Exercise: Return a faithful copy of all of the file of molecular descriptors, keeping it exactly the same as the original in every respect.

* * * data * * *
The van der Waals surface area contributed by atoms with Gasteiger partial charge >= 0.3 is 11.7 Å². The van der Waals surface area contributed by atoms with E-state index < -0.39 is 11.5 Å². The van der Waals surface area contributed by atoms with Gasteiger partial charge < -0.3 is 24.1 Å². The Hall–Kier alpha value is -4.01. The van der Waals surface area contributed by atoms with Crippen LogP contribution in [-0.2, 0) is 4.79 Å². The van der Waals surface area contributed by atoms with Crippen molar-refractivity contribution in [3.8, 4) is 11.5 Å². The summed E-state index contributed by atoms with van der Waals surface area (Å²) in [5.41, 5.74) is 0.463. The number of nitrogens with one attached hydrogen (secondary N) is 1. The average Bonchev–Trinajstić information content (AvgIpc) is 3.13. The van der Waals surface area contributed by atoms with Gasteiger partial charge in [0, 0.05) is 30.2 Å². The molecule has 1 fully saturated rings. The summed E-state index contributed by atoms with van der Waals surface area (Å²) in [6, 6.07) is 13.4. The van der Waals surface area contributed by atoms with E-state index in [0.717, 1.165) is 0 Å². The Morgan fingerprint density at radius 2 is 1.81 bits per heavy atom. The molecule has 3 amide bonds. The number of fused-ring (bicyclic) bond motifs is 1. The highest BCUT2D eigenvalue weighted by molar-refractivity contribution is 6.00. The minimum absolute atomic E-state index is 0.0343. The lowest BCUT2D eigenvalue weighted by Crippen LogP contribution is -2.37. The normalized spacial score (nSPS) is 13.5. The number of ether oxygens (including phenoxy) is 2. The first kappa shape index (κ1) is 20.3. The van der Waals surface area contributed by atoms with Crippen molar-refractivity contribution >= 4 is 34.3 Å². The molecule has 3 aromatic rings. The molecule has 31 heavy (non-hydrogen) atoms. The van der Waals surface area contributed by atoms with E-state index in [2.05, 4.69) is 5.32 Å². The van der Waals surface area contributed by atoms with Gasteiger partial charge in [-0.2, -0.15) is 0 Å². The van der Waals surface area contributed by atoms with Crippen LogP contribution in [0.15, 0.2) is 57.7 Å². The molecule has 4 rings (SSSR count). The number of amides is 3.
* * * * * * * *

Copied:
The van der Waals surface area contributed by atoms with Gasteiger partial charge >= 0.3 is 11.7 Å². The van der Waals surface area contributed by atoms with E-state index < -0.39 is 11.5 Å². The van der Waals surface area contributed by atoms with Gasteiger partial charge < -0.3 is 24.1 Å². The Hall–Kier alpha value is -4.01. The van der Waals surface area contributed by atoms with Crippen LogP contribution in [-0.2, 0) is 4.79 Å². The van der Waals surface area contributed by atoms with Crippen molar-refractivity contribution in [3.8, 4) is 11.5 Å². The summed E-state index contributed by atoms with van der Waals surface area (Å²) in [5.41, 5.74) is 0.463. The number of nitrogens with one attached hydrogen (secondary N) is 1. The average Bonchev–Trinajstić information content (AvgIpc) is 3.13. The van der Waals surface area contributed by atoms with Gasteiger partial charge in [0, 0.05) is 30.2 Å². The molecule has 1 fully saturated rings. The summed E-state index contributed by atoms with van der Waals surface area (Å²) in [6, 6.07) is 13.4. The van der Waals surface area contributed by atoms with E-state index in [0.717, 1.165) is 0 Å². The Morgan fingerprint density at radius 2 is 1.81 bits per heavy atom. The molecule has 3 amide bonds. The number of fused-ring (bicyclic) bond motifs is 1. The highest BCUT2D eigenvalue weighted by molar-refractivity contribution is 6.00. The minimum absolute atomic E-state index is 0.0343. The lowest BCUT2D eigenvalue weighted by Crippen LogP contribution is -2.37. The normalized spacial score (nSPS) is 13.5. The number of ether oxygens (including phenoxy) is 2. The first kappa shape index (κ1) is 20.3. The van der Waals surface area contributed by atoms with Crippen molar-refractivity contribution >= 4 is 34.3 Å². The molecule has 3 aromatic rings. The molecule has 31 heavy (non-hydrogen) atoms. The van der Waals surface area contributed by atoms with E-state index in [2.05, 4.69) is 5.32 Å². The van der Waals surface area contributed by atoms with Gasteiger partial charge in [-0.2, -0.15) is 0 Å². The van der Waals surface area contributed by atoms with Crippen LogP contribution in [0.15, 0.2) is 57.7 Å². The molecule has 4 rings (SSSR count). The number of amides is 3.